Mandates for Collaboration: Health Care and Child Welfare Policy and Practice Reforms Create the Platform for Improved Health for Children in Foster Care.

TitleMandates for Collaboration: Health Care and Child Welfare Policy and Practice Reforms Create the Platform for Improved Health for Children in Foster Care.
Publication TypeJournal Article
Year of Publication2015
AuthorsZlotnik S, Wilson L, Scribano PV, Wood JN, Noonan KG
JournalCurr Probl Pediatr Adolesc Health Care
Volume45
Issue10
Pagination316-22
Date Published2015 Oct
ISSN1538-3199
Abstract

Improving the health of children in foster care requires close collaboration between pediatrics and the child welfare system. Propelled by recent health care and child welfare policy reforms, there is a strong foundation for more accountable, collaborative models of care. Over the last 2 decades health care reforms have driven greater accountability in outcomes, access to care, and integrated services for children in foster care. Concurrently, changes in child welfare legislation have expanded the responsibility of child welfare agencies in ensuring child health. Bolstered by federal legislation, numerous jurisdictions are developing innovative cross-system workforce and payment strategies to improve health care delivery and health care outcomes for children in foster care, including: (1) hiring child welfare medical directors, (2) embedding nurses in child welfare agencies, (3) establishing specialized health care clinics, and (4) developing tailored child welfare managed care organizations. As pediatricians engage in cross-system efforts, they should keep in mind the following common elements to enhance their impact: embed staff with health expertise within child welfare settings, identify long-term sustainable funding mechanisms, and implement models for effective information sharing. Now is an opportune time for pediatricians to help strengthen health care provision for children involved with child welfare.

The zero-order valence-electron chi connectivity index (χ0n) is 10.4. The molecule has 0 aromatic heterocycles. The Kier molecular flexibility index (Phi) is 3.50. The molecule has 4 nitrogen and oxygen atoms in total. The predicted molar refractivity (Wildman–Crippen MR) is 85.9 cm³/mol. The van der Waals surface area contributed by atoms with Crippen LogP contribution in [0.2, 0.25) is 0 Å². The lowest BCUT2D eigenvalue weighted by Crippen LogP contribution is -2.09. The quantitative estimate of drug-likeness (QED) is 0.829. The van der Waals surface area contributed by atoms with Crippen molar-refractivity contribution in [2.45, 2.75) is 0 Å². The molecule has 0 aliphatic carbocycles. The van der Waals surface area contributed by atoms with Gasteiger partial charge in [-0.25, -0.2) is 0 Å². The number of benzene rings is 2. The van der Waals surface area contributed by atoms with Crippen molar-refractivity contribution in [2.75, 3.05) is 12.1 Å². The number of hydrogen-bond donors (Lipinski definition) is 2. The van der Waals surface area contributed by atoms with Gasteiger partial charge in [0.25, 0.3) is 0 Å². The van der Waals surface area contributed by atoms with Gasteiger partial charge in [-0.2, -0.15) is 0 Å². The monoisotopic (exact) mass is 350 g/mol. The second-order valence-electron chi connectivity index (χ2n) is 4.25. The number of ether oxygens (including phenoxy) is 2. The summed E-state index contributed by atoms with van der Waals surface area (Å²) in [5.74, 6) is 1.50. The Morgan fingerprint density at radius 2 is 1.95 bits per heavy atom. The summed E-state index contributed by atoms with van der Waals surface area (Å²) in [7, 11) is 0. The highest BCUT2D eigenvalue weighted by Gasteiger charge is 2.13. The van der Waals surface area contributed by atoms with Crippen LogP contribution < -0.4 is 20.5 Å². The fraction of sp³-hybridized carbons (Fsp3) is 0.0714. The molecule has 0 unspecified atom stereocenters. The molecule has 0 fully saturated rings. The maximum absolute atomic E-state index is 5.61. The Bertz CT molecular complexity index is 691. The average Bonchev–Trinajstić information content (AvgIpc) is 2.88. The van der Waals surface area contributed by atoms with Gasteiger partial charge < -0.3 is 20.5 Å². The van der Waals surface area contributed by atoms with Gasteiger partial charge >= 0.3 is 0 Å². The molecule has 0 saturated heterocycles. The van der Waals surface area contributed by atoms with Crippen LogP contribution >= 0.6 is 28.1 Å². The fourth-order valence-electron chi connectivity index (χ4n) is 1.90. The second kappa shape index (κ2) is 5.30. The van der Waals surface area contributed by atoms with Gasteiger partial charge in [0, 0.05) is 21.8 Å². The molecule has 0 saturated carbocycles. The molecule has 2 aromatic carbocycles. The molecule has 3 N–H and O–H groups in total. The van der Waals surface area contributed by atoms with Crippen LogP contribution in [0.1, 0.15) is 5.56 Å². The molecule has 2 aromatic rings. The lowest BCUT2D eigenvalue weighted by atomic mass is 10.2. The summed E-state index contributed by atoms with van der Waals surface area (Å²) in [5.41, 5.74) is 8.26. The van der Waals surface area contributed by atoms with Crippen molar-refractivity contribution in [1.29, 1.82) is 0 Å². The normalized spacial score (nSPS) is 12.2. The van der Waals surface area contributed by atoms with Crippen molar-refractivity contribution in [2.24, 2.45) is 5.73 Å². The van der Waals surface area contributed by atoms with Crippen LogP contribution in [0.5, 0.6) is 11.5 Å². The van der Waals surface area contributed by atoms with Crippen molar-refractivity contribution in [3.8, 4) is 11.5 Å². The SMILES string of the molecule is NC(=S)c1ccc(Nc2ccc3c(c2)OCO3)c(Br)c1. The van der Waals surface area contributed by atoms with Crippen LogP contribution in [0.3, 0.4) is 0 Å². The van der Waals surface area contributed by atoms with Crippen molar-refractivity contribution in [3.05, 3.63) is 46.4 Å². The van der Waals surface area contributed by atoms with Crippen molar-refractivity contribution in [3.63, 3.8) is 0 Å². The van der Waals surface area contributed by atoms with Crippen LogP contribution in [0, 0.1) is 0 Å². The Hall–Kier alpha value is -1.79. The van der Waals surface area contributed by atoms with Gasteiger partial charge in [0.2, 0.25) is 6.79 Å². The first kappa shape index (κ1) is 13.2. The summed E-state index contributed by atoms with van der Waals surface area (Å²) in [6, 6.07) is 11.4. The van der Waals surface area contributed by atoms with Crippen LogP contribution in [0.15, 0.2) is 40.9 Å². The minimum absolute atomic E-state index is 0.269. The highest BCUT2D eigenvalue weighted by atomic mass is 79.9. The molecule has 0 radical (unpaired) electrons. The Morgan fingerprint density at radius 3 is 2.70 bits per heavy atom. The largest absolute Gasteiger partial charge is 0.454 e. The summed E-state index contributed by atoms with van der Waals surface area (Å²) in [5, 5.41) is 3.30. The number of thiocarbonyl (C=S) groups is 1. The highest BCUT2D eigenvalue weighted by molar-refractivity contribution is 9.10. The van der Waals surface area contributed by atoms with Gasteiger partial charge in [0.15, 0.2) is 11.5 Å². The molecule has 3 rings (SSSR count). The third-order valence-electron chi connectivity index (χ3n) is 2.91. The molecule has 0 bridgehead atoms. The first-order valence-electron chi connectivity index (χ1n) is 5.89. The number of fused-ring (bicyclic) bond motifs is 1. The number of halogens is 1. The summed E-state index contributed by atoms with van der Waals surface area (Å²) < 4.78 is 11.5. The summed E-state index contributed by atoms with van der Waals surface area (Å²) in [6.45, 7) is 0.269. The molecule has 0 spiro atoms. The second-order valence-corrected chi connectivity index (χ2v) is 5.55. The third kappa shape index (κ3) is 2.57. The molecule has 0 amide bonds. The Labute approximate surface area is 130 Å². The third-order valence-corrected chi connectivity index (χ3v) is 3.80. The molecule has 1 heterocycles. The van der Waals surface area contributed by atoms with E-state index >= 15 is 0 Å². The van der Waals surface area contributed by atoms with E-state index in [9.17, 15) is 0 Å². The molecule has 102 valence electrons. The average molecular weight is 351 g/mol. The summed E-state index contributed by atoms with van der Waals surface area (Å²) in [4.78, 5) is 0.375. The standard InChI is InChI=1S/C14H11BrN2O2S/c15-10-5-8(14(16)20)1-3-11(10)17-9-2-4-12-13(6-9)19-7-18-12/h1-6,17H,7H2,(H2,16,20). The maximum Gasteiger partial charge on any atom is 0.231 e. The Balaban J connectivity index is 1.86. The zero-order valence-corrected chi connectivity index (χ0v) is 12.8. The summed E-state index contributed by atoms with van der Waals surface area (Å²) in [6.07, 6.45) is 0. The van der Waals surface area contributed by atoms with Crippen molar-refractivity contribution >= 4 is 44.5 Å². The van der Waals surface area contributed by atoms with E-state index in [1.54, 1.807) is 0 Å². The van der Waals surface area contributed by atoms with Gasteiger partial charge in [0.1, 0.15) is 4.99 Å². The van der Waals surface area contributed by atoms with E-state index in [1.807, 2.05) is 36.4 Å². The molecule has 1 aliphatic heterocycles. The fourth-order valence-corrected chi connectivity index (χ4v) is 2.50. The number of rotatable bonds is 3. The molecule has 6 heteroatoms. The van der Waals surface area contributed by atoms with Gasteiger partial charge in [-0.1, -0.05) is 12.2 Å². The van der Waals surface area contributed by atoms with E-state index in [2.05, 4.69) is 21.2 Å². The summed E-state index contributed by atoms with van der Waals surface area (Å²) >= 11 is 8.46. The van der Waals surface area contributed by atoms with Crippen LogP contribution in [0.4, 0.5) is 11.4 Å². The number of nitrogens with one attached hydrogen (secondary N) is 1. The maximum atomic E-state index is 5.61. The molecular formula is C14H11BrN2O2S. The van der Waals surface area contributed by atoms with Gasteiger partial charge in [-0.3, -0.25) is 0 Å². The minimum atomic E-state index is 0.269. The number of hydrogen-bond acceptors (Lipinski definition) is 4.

DOI10.1016/j.cppeds.2015.08.006
Alternate JournalCurr Probl Pediatr Adolesc Health Care
PubMed ID26403650